Thursday, May 24, 2012

Pecorino Ginepro

Pecorino, the generic Italian term for cheeses made from sheep’s milk, has been made in Italy since the Ancient Romans. Pecorino Ginepro hails from Emilia Romagna, where at the turn of the 20th century there were many thousands of sheep and hundreds of producers. This number began to shrink as the local Parmigiano-Reggiano grew in popularity and sheep farmers turned to breeding cows to keep up with the trend. Currently, only a small number of farms in Emilia-Romagna still produce pecorino. 

Each 6 pound wheel of Pecorino Ginepro is soaked in an aromatic bath of balsamic vinegar and juniper before it is aged for a minimum of four months. The dark brown rind is created by the vinegar, though the lingering finish is kissed with gin-juniper. The flavors of the balsamic vinegar and juniper seeps into the bone-white paste and give the salty cheese a sweet finish of juiciness. Wrapped in paper, which contains moisture, the cheese is always moldy, and benefits from a few hours' breathing. An unusual and arresting cheese, made of raw sheep milk.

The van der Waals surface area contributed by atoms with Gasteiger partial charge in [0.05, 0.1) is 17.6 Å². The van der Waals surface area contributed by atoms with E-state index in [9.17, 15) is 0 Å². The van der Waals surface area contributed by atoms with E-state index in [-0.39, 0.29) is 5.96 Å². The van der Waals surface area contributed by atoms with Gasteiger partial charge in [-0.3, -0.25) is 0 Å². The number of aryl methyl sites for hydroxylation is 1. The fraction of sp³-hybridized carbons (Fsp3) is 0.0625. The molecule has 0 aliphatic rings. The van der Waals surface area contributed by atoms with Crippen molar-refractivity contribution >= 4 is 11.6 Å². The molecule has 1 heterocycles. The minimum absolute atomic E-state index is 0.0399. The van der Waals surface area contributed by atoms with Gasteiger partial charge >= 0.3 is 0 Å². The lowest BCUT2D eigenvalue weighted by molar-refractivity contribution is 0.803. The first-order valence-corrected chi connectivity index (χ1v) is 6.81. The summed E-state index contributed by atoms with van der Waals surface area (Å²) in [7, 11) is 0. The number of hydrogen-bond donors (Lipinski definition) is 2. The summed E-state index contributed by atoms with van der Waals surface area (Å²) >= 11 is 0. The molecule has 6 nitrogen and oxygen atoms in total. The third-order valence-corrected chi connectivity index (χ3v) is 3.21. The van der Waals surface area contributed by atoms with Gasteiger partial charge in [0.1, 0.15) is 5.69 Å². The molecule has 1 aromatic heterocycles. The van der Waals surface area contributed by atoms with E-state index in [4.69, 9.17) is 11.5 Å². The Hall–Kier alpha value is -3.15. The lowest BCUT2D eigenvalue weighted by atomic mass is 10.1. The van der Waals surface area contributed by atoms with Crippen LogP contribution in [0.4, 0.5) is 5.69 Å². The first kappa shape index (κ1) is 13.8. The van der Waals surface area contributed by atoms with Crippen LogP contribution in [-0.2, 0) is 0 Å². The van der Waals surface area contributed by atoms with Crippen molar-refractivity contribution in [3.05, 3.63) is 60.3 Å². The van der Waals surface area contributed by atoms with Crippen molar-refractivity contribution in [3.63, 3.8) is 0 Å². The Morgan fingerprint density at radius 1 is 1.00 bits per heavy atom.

The pleasant combination of sweet and savory in the cheese, along with its distinctive aromas, make it a good match for either a medium-bodied fragrant white or a lighter style red. Fiano di Avellino, the pine scented white from Campania or a slightly tart Langhe Nebbiolo from Piemonte would both go exceptionally well.

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